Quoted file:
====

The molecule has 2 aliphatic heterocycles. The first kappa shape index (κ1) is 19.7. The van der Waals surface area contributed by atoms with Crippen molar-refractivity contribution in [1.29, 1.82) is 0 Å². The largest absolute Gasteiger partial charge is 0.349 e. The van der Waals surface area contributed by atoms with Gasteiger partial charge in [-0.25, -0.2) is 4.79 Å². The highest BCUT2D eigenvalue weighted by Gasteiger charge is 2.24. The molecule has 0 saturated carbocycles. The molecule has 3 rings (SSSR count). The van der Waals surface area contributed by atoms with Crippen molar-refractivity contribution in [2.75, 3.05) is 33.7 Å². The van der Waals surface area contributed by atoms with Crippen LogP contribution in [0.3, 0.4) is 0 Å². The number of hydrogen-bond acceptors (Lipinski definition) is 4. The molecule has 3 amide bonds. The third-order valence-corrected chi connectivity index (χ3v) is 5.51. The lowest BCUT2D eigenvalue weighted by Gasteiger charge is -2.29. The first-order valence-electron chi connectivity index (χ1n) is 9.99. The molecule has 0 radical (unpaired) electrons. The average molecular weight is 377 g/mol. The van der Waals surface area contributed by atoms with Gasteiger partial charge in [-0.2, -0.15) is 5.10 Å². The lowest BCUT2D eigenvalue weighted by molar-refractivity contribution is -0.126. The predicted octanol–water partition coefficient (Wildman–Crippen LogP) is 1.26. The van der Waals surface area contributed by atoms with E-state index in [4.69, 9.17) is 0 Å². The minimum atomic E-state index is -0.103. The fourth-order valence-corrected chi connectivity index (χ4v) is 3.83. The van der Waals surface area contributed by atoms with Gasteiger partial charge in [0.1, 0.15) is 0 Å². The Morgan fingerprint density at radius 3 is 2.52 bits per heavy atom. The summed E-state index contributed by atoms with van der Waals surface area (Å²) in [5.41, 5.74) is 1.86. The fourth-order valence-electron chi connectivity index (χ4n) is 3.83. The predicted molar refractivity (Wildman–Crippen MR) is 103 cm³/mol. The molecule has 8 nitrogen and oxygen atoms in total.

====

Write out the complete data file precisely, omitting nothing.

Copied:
The molecule has 2 aliphatic heterocycles. The first kappa shape index (κ1) is 19.7. The van der Waals surface area contributed by atoms with Crippen molar-refractivity contribution in [1.29, 1.82) is 0 Å². The largest absolute Gasteiger partial charge is 0.349 e. The van der Waals surface area contributed by atoms with Gasteiger partial charge in [-0.25, -0.2) is 4.79 Å². The highest BCUT2D eigenvalue weighted by Gasteiger charge is 2.24. The molecule has 0 saturated carbocycles. The molecule has 3 rings (SSSR count). The van der Waals surface area contributed by atoms with Crippen molar-refractivity contribution in [2.75, 3.05) is 33.7 Å². The van der Waals surface area contributed by atoms with Crippen LogP contribution in [0.3, 0.4) is 0 Å². The number of hydrogen-bond acceptors (Lipinski definition) is 4. The molecule has 3 amide bonds. The third-order valence-corrected chi connectivity index (χ3v) is 5.51. The lowest BCUT2D eigenvalue weighted by Gasteiger charge is -2.29. The first-order valence-electron chi connectivity index (χ1n) is 9.99. The molecule has 0 radical (unpaired) electrons. The average molecular weight is 377 g/mol. The van der Waals surface area contributed by atoms with Gasteiger partial charge in [-0.2, -0.15) is 5.10 Å². The lowest BCUT2D eigenvalue weighted by molar-refractivity contribution is -0.126. The predicted octanol–water partition coefficient (Wildman–Crippen LogP) is 1.26. The van der Waals surface area contributed by atoms with E-state index in [4.69, 9.17) is 0 Å². The minimum atomic E-state index is -0.103. The fourth-order valence-corrected chi connectivity index (χ4v) is 3.83. The van der Waals surface area contributed by atoms with Gasteiger partial charge in [0.1, 0.15) is 0 Å². The Morgan fingerprint density at radius 3 is 2.52 bits per heavy atom. The summed E-state index contributed by atoms with van der Waals surface area (Å²) in [5.41, 5.74) is 1.86. The fourth-order valence-electron chi connectivity index (χ4n) is 3.83. The predicted molar refractivity (Wildman–Crippen MR) is 103 cm³/mol. The molecule has 8 nitrogen and oxygen atoms in total.